About Paulette Goddard I will only say that we see why Chaplin fell for her, and that those photos (continued below) show that her beauty shone through no matter what the setting.

Here is the “hotter” side — giving Purvis more space — I LOVE YOU SO MUCH:

A few more words about Purvis.  Were you to take all the stories about him to heart, he seems a truly unbalanced figure: someone without the internal signal to say, “That’s a bad idea,” or “That’s wrong: leave it alone!”  Liar, kleptomaniac, someone unwilling to distinguish between your property and his.  Purvis as a larger-than-life mythic figure seems outlandishly charming now precisely because we are far away from him; there is no chance to Jack will rise from the grave to swindle us at the supermarket.  But these two 78 sides show us a player perfectly in command of his instrument, absolutely masterful in the sound, attack, and tonality he gets — one couldn’t be a madman, out of control, in the recording studios . . . and it’s clear that Purvis is more than the pathological personality he’s been depicted as — someone able to convey great sweetness through those unforgiving coils of brass.  Listen closely again to the winsome, pleading sound he gets from his trumpet: it’s a marvel.

For those who want to hear more of Jack and read about his exploits, this is the only place: a masterpiece of research and music: the Jazz Oracle three-disc set devoted to him: http://www.jazzoracle.com/

Another postscript: ten years ago I would have been somewhat impatient with the general sweet-band aura of both of these sides. I would have looked at my watch, waiting for the moment when the Hot Man blasted his way out of the sweetness for eight or sixteen bars.  I haven’t changed so radically as to start an Eddy Duchin collection, but it takes just as much integrity and control to make pretty sounds as it does hot ones.  In an interview with Ruby Braff, the interviewer spoke slightingly of the least-jazzlike band he could think of, which happened to be Sammy Kaye.  Ruby, characteristically, spoke his mind: “If I had Sammy Kaye here I would kiss him.  You had to be a MUSICIAN to play in one of those bands!”  Everyone on the sides above, including Smith Ballew, was a MUSICIAN — and is there higher praise?

LIGHTS OUT (CLOSE YOUR EYES AND DREAM OF ME)

In the name of accuracy, I must report that other copies of the sheet music for this song (circa 1935-6) have Kate Smith on the cover, so I don’t know if Louis ever performed it.  But he did record Hill’s THERE’S A CABIN IN THE PINES, and he would have known his friend Bing’s recording of THE LAST ROUNDUP.  The song seems to have been more popular with sweet bands — the lyrics below are connected in cyberspace to Eddy Duchin — but that doesn’t rule out Louis hearing or performing it, given his deep affinity for the Lombardo brothers.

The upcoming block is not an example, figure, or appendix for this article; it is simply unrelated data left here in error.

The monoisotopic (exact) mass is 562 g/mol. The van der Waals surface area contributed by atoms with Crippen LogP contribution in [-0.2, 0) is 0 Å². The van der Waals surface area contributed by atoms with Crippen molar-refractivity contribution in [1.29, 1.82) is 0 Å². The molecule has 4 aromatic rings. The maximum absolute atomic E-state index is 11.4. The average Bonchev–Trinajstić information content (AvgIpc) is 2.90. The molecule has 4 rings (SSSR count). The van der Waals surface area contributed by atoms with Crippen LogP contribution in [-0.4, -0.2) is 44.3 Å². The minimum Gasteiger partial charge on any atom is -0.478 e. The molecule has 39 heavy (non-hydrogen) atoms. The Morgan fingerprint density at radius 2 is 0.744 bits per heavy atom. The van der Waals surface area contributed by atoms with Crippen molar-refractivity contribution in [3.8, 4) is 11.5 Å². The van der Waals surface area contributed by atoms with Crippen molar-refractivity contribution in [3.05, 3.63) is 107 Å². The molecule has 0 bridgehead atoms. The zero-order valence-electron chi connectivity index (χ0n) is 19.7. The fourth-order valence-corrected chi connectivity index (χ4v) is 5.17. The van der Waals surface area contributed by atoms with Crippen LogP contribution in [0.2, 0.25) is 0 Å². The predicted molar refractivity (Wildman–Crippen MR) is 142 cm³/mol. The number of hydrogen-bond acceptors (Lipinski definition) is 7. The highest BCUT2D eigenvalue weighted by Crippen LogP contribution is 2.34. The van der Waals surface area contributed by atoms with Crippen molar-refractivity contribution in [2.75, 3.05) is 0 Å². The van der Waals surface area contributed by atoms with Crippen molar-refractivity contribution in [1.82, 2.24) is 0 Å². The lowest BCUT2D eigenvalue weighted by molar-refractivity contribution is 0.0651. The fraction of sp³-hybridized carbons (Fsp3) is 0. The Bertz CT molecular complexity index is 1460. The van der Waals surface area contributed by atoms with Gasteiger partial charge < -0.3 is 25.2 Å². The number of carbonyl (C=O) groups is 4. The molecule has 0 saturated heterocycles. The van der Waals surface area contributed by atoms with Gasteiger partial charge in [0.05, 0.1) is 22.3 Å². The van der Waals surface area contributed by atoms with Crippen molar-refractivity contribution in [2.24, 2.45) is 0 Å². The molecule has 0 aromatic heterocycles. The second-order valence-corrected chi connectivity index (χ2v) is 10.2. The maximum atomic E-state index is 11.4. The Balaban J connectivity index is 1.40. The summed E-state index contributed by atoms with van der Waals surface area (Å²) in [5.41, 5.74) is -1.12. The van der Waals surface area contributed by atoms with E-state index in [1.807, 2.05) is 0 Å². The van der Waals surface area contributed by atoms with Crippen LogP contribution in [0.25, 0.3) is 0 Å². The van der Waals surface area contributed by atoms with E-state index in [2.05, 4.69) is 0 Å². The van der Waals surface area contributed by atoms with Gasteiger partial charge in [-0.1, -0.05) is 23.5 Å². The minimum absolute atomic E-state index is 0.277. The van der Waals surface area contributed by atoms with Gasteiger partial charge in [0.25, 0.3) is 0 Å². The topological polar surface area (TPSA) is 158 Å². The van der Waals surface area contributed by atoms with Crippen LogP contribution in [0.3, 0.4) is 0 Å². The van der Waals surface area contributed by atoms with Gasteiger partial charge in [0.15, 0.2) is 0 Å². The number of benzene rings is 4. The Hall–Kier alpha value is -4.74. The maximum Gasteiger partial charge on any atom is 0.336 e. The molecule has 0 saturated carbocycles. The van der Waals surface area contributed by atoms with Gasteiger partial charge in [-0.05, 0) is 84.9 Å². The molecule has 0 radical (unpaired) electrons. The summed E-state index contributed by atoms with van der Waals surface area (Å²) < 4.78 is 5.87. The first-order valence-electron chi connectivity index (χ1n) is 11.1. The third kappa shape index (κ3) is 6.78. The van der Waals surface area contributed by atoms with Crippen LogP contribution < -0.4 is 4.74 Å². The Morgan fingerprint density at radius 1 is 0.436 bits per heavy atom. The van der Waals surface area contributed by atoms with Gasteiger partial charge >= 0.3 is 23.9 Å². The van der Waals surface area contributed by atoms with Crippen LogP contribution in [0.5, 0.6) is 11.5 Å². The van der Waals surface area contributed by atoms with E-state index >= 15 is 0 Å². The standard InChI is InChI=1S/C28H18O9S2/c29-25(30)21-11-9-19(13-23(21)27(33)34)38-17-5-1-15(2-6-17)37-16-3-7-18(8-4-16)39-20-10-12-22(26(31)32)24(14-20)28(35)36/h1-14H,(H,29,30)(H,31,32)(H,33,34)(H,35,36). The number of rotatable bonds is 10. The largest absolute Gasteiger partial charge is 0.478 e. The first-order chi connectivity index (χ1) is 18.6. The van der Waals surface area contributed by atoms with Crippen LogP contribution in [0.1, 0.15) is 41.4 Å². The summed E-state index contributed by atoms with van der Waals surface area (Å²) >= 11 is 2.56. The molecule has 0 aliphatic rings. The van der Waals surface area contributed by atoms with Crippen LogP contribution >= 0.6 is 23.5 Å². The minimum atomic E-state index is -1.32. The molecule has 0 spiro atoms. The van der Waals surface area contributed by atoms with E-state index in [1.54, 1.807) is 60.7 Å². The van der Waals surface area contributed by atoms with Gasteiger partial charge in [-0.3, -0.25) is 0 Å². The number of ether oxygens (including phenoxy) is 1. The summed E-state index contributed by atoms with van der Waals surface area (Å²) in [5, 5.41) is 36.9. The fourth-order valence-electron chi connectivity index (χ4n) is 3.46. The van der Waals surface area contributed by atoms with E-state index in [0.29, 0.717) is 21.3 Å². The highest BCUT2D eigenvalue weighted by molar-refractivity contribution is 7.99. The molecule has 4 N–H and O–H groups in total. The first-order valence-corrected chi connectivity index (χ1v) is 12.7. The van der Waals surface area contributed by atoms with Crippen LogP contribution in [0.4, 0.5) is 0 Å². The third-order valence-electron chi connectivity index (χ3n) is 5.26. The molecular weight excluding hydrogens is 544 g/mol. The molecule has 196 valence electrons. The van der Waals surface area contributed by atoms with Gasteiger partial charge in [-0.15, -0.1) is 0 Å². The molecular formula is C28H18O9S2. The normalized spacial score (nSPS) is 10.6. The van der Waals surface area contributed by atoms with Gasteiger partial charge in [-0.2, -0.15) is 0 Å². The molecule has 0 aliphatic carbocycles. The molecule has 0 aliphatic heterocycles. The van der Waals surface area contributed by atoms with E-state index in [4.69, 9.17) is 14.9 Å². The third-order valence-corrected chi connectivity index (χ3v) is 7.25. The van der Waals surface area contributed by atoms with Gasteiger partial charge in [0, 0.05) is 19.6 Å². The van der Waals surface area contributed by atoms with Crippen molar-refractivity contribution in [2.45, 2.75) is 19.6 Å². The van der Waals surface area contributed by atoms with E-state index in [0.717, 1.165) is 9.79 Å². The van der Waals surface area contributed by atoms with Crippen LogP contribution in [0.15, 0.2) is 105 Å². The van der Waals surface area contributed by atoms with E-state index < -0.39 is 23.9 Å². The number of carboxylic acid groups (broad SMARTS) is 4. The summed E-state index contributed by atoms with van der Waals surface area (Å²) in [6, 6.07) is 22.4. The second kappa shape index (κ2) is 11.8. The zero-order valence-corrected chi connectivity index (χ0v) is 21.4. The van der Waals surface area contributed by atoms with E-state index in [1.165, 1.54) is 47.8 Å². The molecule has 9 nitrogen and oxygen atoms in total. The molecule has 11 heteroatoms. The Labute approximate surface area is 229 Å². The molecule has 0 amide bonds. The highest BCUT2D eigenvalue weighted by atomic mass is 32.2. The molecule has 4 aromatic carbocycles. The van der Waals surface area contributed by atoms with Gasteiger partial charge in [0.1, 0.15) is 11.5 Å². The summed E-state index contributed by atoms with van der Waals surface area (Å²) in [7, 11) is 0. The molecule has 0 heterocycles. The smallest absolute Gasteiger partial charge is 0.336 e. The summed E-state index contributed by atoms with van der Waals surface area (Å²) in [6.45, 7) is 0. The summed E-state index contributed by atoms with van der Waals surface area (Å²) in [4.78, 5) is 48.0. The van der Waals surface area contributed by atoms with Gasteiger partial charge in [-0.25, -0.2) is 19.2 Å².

A tangential Louis-connection is that LIGHTS OUT was recorded by a jazz combo — with a vocal by Chick Bullock — under tenorist Art Karle’s nominal leadership (January 1936, Brunswick) with Mezz Mezzrow on clarinet, Joe Bushkin on piano and legendary drummer George Stafford as well as Frank Newton!

Beyond that, we have to imagine Louis tenderly asking the Beloved to close her eyes and dream of him.  I can hear the 1935 Decca band — think of THANKS A MILLION — doing this perfectly.  

The lyrics aren’t complex or striving for cleverness, but they’re very touching in their simplicity:

Lights out, sweetheart,
One more perfect day is through.
Lights out, sweetheart,
One more perfect dream come true.
We’ve reached the hour of parting,
So kiss me tenderly.
Lights out, sweetheart,
Close your eyes and dream of me.

Here’s a simple version of the melody, played sweetly by someone who may answer to “djweth”:

And a cover portrait of Billy Hill:

Let’s all sing!

And a postscript, sent to me from the invaluable Jack Rothstein, who knew “Arthur” Karle in Boston in the late Forties, about the LIGHTS OUT record date: “Arthur Karle told me they needed a piano player so he called Bushkin.  His father answered the phone and told him Joey was at the movies.  Arthur persuaded him to go get him.  He went but they wouldn”t page him so he bought a ticket and from the balcony yelled for Joey to go home.  And that’s how Bushkin got his first recording date.  It was the little Loews on 86th St. between Lexington and Third, directly across the street from the Loews Orpheum (the big Loews).”

HAPPY FEET (June 8, 2010)

I made my way to the second Tuesday-night appearance of Vince Giordano and the Nighthawks (at Sofia’s in the Hotel Edison, 221 West 46th Street, from 8-11 PM Mondays and Tuesdays) and recorded this delightful vignette: HAPPY FEET.

Everyone associates this song with Paul Whiteman and Horace Henderson; on their records, it’s played at a seriously brisk tempo.  But there’s another contemporaneous version (1930, I think) that Leo Reisman and his Orchestra [with Eddy Duchin on piano!] recorded for Victor — at a groovy tempo, with a blistering growl solo by trumpeter Bubber Miley.  (I read recently on the very informative Bixography website that Miley was a favorite of Victor recording executive L.R. (“Loren”) Watson, who was so impressed by Bubber’s sound and ferocious heat that he insisted that bands — including Hoagy Carmichael’s — make room for a Miley solo on their recordings.)

Here, the Nighthawks are Alex Norris and Mike Ponella, trumpets; Jim Fryer, trombone; Dan Block, Will Anderson, and Andy Farber, reeds; Andy Stein, violin / baritone sax; Peter Yarin, piano; Vince himself on vocals, bass sax, tuba, string bass; Arnie Kinsella, drums and percussion. 

James Lake and Deirdre Towers are the elegant, energetic pair of dancers.  Give them a low-down beat and they begin dancing . . . !

Who wouldn’t be happy?